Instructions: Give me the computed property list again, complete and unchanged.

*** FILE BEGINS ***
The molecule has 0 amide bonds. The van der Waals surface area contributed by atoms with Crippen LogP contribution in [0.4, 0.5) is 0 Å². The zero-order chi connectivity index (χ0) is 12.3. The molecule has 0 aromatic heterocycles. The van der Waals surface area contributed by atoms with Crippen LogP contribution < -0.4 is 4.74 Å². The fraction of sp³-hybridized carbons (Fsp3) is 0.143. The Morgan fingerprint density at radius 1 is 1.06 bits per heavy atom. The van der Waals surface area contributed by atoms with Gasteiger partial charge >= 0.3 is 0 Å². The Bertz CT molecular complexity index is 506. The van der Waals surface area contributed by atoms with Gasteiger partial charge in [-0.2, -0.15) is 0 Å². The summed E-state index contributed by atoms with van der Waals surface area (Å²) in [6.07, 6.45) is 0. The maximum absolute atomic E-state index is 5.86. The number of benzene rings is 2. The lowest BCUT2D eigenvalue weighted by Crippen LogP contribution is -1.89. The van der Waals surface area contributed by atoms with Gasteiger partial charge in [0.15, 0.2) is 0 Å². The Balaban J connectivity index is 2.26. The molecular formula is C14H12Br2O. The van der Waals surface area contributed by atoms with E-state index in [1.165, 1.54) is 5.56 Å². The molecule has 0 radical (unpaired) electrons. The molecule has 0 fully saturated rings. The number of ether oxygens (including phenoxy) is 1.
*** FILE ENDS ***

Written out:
The molecule has 0 amide bonds. The van der Waals surface area contributed by atoms with Crippen LogP contribution in [0.4, 0.5) is 0 Å². The zero-order chi connectivity index (χ0) is 12.3. The molecule has 0 aromatic heterocycles. The van der Waals surface area contributed by atoms with Crippen LogP contribution < -0.4 is 4.74 Å². The fraction of sp³-hybridized carbons (Fsp3) is 0.143. The Morgan fingerprint density at radius 1 is 1.06 bits per heavy atom. The van der Waals surface area contributed by atoms with Gasteiger partial charge >= 0.3 is 0 Å². The Bertz CT molecular complexity index is 506. The van der Waals surface area contributed by atoms with Gasteiger partial charge in [-0.2, -0.15) is 0 Å². The summed E-state index contributed by atoms with van der Waals surface area (Å²) in [6.07, 6.45) is 0. The maximum absolute atomic E-state index is 5.86. The number of benzene rings is 2. The lowest BCUT2D eigenvalue weighted by Crippen LogP contribution is -1.89. The van der Waals surface area contributed by atoms with Gasteiger partial charge in [0.15, 0.2) is 0 Å². The Balaban J connectivity index is 2.26. The molecular formula is C14H12Br2O. The van der Waals surface area contributed by atoms with E-state index in [1.165, 1.54) is 5.56 Å². The molecule has 0 radical (unpaired) electrons. The molecule has 0 fully saturated rings. The number of ether oxygens (including phenoxy) is 1.